Concerns of statistical fraud have arisen once again after a 5.8 trillion yuan difference was found between China’s national gross domestic product and that of its 31 provinces and administrative regions, the Beijing News reported on Tuesday.
China’s nominal GDP hit 51.9 trillion yuan (US$8.3 trillion) in 2012, which translates to 7.8 per cent growth for the year – the slowest in 13 years, according to the National Bureau of Statistics (NBS). Latest economic output figures for the sum of all its provinces, however, came in at a much higher 57.69 trillion yuan.
The GDP gap – equivalent to the size of Guangdong’s economy – is not a new phenomenon. Discrepancies between national and provincial figures have appeared since the country began calculating them separately in 1985.
In the Beijing News report, Liu Yuanchun, vice-president of Renmin University’s economics department, said the difference was “difficult to avoid” because of double-counting and a general lack of statistical accuracy and transparency in the country.
Inter-regional economic activity between provinces would often be duplicated when compiling provincial statistics. Liu gave the example of the Beijing-based Three Gorges Corporation that submited output figures for Beijing and for Hubei during the construction of the Three Gorges Dam.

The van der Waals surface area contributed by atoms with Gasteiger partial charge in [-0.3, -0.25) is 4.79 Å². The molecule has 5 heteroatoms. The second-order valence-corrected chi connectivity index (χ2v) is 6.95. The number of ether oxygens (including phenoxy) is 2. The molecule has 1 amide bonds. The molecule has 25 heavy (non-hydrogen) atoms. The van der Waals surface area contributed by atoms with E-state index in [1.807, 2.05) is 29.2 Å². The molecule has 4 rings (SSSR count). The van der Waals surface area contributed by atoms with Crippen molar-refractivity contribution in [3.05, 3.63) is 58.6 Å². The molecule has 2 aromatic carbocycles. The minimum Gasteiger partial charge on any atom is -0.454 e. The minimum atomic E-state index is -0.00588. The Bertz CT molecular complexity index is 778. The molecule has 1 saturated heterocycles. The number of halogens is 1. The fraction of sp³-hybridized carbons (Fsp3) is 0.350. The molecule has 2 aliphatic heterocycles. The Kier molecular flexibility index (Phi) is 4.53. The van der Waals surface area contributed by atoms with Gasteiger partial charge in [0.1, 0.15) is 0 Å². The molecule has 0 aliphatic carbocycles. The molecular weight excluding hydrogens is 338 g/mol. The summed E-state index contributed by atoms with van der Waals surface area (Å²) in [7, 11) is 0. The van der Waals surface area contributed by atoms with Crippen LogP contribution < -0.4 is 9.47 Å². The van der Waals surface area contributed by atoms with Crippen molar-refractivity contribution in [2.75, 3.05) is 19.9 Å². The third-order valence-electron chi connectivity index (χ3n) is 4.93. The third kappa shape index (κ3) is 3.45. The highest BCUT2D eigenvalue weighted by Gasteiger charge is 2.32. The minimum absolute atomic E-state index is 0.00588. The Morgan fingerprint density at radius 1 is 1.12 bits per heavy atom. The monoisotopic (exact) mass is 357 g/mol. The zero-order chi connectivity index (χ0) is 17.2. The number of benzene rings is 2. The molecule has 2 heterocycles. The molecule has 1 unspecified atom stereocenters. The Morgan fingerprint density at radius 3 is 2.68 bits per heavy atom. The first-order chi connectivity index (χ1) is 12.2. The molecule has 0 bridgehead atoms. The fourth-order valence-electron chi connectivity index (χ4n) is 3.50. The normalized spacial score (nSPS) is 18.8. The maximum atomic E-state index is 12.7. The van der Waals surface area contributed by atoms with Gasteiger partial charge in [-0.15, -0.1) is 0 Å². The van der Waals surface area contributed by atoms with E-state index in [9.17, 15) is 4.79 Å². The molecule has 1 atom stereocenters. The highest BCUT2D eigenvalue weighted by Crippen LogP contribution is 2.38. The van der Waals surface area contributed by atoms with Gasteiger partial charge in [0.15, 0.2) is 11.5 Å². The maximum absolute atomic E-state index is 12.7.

Another possibility was statistical fraud. Taking advantage of the mainland’s dodgy accounting standards, enterprises engaged in tax evasion would very often cook their books and file phoney data. Local governments were also at fault for “inflating” figures on economic performance to make them appear more impressive.
Zhu Baoliang, an economist at the National Development and Reform Commission’s State Information Centre, told the China Daily newspaper in a separate report on Tuesday that as larger gaps appear, the central government will be “determined to make sure all future data are correct”.
In 2009, provincial GDP exceeded the national total by 2.68 trillion yuan. In 2011, the deficit between the two was 4.6 trillion yuan, according to the Beijing News.
Last March, NBS head Ma Jiantang slammed local governments for reporting false GDP figures and vowed to “punish those responsible”. He has proposed a unified accounting system which would help iron out discrepancies.